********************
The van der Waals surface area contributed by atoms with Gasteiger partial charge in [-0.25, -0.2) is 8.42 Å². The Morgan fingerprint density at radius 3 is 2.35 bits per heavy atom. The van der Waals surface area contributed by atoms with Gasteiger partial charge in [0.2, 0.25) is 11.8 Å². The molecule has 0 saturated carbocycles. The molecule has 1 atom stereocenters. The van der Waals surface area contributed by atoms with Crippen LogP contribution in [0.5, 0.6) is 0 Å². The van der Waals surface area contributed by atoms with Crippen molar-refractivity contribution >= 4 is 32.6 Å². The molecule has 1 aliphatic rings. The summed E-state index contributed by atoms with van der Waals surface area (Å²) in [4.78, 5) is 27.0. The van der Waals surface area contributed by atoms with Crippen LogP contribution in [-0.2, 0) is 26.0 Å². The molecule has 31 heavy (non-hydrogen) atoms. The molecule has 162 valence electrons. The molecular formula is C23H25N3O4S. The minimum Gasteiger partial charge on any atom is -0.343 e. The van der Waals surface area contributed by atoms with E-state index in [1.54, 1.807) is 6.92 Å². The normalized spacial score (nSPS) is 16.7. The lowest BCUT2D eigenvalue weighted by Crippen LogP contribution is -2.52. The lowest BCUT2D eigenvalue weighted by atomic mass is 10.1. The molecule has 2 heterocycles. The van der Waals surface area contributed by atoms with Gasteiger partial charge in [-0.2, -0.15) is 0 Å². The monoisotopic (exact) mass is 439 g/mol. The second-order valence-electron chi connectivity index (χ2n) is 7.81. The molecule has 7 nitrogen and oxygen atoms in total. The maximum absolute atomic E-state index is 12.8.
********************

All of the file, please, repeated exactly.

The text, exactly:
The van der Waals surface area contributed by atoms with Gasteiger partial charge in [-0.25, -0.2) is 8.42 Å². The Morgan fingerprint density at radius 3 is 2.35 bits per heavy atom. The van der Waals surface area contributed by atoms with Gasteiger partial charge in [0.2, 0.25) is 11.8 Å². The molecule has 0 saturated carbocycles. The molecule has 1 atom stereocenters. The van der Waals surface area contributed by atoms with Crippen LogP contribution in [0.5, 0.6) is 0 Å². The van der Waals surface area contributed by atoms with Crippen molar-refractivity contribution >= 4 is 32.6 Å². The molecule has 1 aliphatic rings. The summed E-state index contributed by atoms with van der Waals surface area (Å²) in [4.78, 5) is 27.0. The van der Waals surface area contributed by atoms with Crippen LogP contribution in [-0.2, 0) is 26.0 Å². The molecule has 31 heavy (non-hydrogen) atoms. The molecule has 162 valence electrons. The molecular formula is C23H25N3O4S. The minimum Gasteiger partial charge on any atom is -0.343 e. The van der Waals surface area contributed by atoms with E-state index in [1.54, 1.807) is 6.92 Å². The normalized spacial score (nSPS) is 16.7. The lowest BCUT2D eigenvalue weighted by Crippen LogP contribution is -2.52. The lowest BCUT2D eigenvalue weighted by atomic mass is 10.1. The molecule has 2 heterocycles. The van der Waals surface area contributed by atoms with Gasteiger partial charge in [-0.2, -0.15) is 0 Å². The monoisotopic (exact) mass is 439 g/mol. The second-order valence-electron chi connectivity index (χ2n) is 7.81. The molecule has 7 nitrogen and oxygen atoms in total. The maximum absolute atomic E-state index is 12.8.